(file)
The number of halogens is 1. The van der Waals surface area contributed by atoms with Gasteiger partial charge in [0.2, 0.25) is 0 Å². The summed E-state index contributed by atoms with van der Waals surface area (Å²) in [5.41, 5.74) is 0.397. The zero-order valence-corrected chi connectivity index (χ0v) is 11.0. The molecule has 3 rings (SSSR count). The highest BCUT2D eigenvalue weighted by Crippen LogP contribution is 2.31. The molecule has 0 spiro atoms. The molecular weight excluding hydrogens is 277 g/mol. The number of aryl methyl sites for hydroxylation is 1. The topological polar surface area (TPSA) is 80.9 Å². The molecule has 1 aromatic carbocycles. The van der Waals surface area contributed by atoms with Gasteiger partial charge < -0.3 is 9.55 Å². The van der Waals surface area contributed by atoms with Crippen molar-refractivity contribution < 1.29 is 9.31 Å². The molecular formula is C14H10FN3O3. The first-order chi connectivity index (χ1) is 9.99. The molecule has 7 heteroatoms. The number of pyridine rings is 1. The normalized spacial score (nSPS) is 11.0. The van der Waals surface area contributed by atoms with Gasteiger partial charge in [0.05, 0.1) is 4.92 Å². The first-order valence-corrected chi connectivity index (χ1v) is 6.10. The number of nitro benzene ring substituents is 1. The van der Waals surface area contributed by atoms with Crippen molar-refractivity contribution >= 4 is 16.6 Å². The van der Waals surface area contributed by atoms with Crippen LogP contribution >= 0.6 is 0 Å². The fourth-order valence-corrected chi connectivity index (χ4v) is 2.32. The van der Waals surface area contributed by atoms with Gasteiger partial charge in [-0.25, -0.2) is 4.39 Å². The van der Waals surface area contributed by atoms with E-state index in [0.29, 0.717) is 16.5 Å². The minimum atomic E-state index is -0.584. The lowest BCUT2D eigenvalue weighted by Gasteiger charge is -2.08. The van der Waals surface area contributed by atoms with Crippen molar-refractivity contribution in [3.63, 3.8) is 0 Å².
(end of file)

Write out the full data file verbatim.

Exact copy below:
The number of halogens is 1. The van der Waals surface area contributed by atoms with Gasteiger partial charge in [0.2, 0.25) is 0 Å². The summed E-state index contributed by atoms with van der Waals surface area (Å²) in [5.41, 5.74) is 0.397. The zero-order valence-corrected chi connectivity index (χ0v) is 11.0. The molecule has 3 rings (SSSR count). The highest BCUT2D eigenvalue weighted by Crippen LogP contribution is 2.31. The molecule has 0 spiro atoms. The molecular weight excluding hydrogens is 277 g/mol. The number of aryl methyl sites for hydroxylation is 1. The topological polar surface area (TPSA) is 80.9 Å². The molecule has 1 aromatic carbocycles. The van der Waals surface area contributed by atoms with Gasteiger partial charge < -0.3 is 9.55 Å². The van der Waals surface area contributed by atoms with Crippen molar-refractivity contribution < 1.29 is 9.31 Å². The molecular formula is C14H10FN3O3. The first-order chi connectivity index (χ1) is 9.99. The molecule has 7 heteroatoms. The number of pyridine rings is 1. The normalized spacial score (nSPS) is 11.0. The van der Waals surface area contributed by atoms with Gasteiger partial charge in [0.05, 0.1) is 4.92 Å². The first-order valence-corrected chi connectivity index (χ1v) is 6.10. The number of nitro benzene ring substituents is 1. The van der Waals surface area contributed by atoms with Crippen molar-refractivity contribution >= 4 is 16.6 Å². The van der Waals surface area contributed by atoms with Crippen LogP contribution >= 0.6 is 0 Å². The fourth-order valence-corrected chi connectivity index (χ4v) is 2.32. The van der Waals surface area contributed by atoms with Gasteiger partial charge in [-0.25, -0.2) is 4.39 Å². The van der Waals surface area contributed by atoms with E-state index in [0.29, 0.717) is 16.5 Å². The minimum atomic E-state index is -0.584. The lowest BCUT2D eigenvalue weighted by Gasteiger charge is -2.08. The van der Waals surface area contributed by atoms with Crippen molar-refractivity contribution in [3.63, 3.8) is 0 Å².